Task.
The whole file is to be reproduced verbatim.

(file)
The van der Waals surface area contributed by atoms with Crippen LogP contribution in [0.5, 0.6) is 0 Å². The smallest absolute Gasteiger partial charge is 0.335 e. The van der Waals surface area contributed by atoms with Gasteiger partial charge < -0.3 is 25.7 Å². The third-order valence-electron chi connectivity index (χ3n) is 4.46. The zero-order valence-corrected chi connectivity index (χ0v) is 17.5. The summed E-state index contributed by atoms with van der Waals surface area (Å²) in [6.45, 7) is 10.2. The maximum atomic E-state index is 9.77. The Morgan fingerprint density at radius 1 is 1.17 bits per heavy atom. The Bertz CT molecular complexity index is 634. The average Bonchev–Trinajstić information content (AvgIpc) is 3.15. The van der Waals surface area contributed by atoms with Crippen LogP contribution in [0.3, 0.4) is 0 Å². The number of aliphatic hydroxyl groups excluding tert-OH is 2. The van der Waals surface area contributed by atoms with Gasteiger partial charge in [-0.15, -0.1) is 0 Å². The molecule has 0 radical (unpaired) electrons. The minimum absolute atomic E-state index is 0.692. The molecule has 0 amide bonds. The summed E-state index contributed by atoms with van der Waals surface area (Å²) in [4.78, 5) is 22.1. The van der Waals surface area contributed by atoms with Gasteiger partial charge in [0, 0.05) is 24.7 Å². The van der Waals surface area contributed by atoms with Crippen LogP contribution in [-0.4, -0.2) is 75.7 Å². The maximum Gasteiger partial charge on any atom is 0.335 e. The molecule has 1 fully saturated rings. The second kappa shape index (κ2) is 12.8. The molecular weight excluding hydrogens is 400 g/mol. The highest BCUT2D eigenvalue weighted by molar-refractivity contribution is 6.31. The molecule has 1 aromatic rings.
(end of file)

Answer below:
The van der Waals surface area contributed by atoms with Crippen LogP contribution in [0.5, 0.6) is 0 Å². The smallest absolute Gasteiger partial charge is 0.335 e. The van der Waals surface area contributed by atoms with Gasteiger partial charge < -0.3 is 25.7 Å². The third-order valence-electron chi connectivity index (χ3n) is 4.46. The zero-order valence-corrected chi connectivity index (χ0v) is 17.5. The summed E-state index contributed by atoms with van der Waals surface area (Å²) in [6.45, 7) is 10.2. The maximum atomic E-state index is 9.77. The Morgan fingerprint density at radius 1 is 1.17 bits per heavy atom. The Bertz CT molecular complexity index is 634. The average Bonchev–Trinajstić information content (AvgIpc) is 3.15. The van der Waals surface area contributed by atoms with Crippen LogP contribution in [0.3, 0.4) is 0 Å². The number of aliphatic hydroxyl groups excluding tert-OH is 2. The van der Waals surface area contributed by atoms with Gasteiger partial charge in [-0.15, -0.1) is 0 Å². The molecule has 0 radical (unpaired) electrons. The minimum absolute atomic E-state index is 0.692. The molecule has 0 amide bonds. The summed E-state index contributed by atoms with van der Waals surface area (Å²) in [4.78, 5) is 22.1. The van der Waals surface area contributed by atoms with Gasteiger partial charge in [0, 0.05) is 24.7 Å². The van der Waals surface area contributed by atoms with Crippen LogP contribution in [-0.4, -0.2) is 75.7 Å². The maximum Gasteiger partial charge on any atom is 0.335 e. The molecule has 1 fully saturated rings. The second kappa shape index (κ2) is 12.8. The molecular weight excluding hydrogens is 400 g/mol. The highest BCUT2D eigenvalue weighted by molar-refractivity contribution is 6.31. The molecule has 1 aromatic rings.